In the first stage, students are asked to draft a brief set of user documentation in a word processor. They may write on any subject, but they must focus on organizing the content into several tightly related task-based topics. Students are instructed to limit their writing to 40 steps arranged in 4–6 topics, so they must resist the urge to write lots of content and instead focus on structure. These limitations are helpful, too, to reduce the stress of later applying the XML markup.

After the students have drafted their content and exchanged feedback with their peers, I provide feedback on their drafts, particularly in areas where their content won’t fit the schema the DTD enforces. I find that taking the time to look at the drafts before the students begin tagging the document saves everyone a lot of stress later.

In the second stage, students add XML tags to their instructions using Visual Studio Code or a text editor of their choice. To begin, students must paste the DTD at the beginning of their file and then apply XML tags, based on the elements specified in the DTD, to every piece of content in their file.

After the document is tagged, students QA their work by opening the file in a web browser. This gives them the opportunity to review the content and see what happens if they’ve misidentified a piece of content.

Before they can submit the file for a grade, they must submit it to an online validation site to ensure their XML is well formed and valid. They must work through all the errors the validation site finds until all the errors are resolved. If a student submits an invalid XML file, I promptly return it with a hint about why it failed validation and ask the student to resubmit the corrected file.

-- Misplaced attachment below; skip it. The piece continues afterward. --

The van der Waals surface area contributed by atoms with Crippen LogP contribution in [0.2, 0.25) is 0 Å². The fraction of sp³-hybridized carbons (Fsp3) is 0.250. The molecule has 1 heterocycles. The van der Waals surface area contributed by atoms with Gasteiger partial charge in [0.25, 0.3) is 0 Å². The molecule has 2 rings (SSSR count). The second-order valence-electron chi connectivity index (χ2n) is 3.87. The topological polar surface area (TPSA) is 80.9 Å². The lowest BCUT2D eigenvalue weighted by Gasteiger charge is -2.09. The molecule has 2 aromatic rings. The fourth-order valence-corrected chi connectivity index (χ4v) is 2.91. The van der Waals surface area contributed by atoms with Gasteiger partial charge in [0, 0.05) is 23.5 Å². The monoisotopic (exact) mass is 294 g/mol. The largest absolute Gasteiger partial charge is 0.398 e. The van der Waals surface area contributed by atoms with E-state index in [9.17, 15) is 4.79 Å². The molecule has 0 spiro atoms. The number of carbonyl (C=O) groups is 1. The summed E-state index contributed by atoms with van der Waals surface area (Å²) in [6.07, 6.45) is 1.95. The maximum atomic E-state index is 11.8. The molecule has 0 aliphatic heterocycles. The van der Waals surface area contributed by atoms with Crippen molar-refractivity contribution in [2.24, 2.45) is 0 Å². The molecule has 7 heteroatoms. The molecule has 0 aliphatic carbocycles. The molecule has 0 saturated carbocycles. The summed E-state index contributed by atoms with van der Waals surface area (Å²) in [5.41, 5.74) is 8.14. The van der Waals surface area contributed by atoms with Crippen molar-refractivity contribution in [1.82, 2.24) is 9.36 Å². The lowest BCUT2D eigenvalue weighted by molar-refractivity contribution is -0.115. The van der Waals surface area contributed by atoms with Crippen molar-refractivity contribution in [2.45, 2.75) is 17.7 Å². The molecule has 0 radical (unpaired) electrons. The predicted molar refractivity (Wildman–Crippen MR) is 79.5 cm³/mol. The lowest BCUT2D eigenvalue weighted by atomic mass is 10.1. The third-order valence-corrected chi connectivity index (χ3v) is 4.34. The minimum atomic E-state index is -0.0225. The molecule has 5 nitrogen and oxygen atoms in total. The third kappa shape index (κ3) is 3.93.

While the students can use any text editor to tag their XML files, I use Oxygen XML Editor to view them. Oxygen has a reasonably priced academic license, it features a built-in validation tool, and it enables me to open the file in a web browser with one click.

Student Feedback

I’ve been assigning and refining this project for about five years. Students rarely mention the XML project in their course reviews. When they do, it’s often a sarcastic comment along the lines of, “this is a writing class, not a coding class.” However, when former students reach out to me on LinkedIn to share their work experiences, they frequently cite the XML project as one of the most valuable lessons they took from the class, because they were able to apply the concepts of structured authoring immediately to their work.